Google's Problems in China (B)

Google's Problems in China (B)
Case Code: BSTR374
Case Length: 17 Pages
Period: 2000-2010
Pub Date: 2010
Teaching Note: Not Available
Price: Rs.400
Organization: Google Inc.
Industry: Internet Search
Countries: China, US
Themes: International Business
Google's Problems in China (B)
Abstract Case Intro 1 Case Intro 2 Excerpts

"Google has taken a bold and difficult step for Internet freedom in support of fundamental human rights. No company should be forced to operate under government threat to its core values or to the rights and safety of its users."

- Leslie Harris, President of the Center for Democracy & Technology, in January 2010.

"We love what the Chinese are doing as a country, in terms of growth, improving the state of lives of people, and using information. We just don't like the censorship, and we said that very publicly. What we hope is that that will change. And we hope that we can apply some form of negotiation or pressure to make things better for the Chinese people."

- Eric Schmidt, Chairman & CEO, Google Inc., in January 2010.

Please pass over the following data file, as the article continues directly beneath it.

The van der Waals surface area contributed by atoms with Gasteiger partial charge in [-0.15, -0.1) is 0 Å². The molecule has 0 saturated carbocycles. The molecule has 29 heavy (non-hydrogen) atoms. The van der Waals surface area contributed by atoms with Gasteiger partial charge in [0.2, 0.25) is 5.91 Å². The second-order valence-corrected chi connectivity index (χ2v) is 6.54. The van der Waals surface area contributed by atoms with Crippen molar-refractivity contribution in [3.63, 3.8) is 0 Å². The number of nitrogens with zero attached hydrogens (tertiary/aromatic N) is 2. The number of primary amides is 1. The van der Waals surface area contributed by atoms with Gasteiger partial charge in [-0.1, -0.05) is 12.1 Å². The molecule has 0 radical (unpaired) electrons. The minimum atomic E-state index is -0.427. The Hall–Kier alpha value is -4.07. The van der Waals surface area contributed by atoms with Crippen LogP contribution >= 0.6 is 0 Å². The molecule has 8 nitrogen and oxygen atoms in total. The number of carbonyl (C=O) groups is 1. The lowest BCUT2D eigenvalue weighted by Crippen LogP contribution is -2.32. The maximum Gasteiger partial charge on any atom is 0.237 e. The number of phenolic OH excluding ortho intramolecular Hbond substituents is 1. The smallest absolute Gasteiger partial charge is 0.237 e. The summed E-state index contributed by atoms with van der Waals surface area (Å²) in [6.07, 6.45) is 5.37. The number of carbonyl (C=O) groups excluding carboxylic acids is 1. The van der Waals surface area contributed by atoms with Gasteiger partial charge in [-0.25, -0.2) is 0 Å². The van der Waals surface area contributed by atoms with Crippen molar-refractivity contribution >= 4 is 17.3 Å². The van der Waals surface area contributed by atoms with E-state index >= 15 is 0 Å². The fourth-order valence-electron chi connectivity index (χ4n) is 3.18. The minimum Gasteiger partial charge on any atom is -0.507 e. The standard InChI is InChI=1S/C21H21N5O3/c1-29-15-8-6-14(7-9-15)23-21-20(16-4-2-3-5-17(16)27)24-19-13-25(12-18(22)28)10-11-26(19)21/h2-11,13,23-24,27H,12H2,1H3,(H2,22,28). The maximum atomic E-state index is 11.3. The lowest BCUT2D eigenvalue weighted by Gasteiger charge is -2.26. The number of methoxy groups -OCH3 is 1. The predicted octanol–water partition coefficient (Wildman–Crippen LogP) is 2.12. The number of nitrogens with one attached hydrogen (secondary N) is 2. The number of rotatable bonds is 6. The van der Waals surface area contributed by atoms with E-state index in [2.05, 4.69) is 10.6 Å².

Google to Exit China

On January 12, 2010, David Drummond (Drummond), Senior Vice President, Corporate Development and Chief Legal Officer of the US-based Google Inc. (Google), said in a post on the company's official blog, "Like many other well-known organizations, we face cyber attacks of varying degrees on a regular basis. In mid-December 2009, we detected a highly sophisticated and targeted attack on our corporate infrastructure originating from China that resulted in the theft of intellectual property from Google.

However, it soon became clear that what at first appeared to be solely a security incident - albeit a significant one - was something quite different." On the same day, Google announced its investigations into the attacks which showed that at least twenty more large companies in different fields like finance, technology, media, chemicals, etc. had come under similar attacks. According to Google, the main aim of attacking its website was to access Gmail accounts of some advocates of human rights in China located in Europe, the US, and China. Several Gmail accounts were accessed by third parties originating from China through phishing and malware.

The company also mentioned that the attackers had failed to achieve their objectives. It said that the attackers were able to see only the subject lines and dates of e-mails but not the content.....

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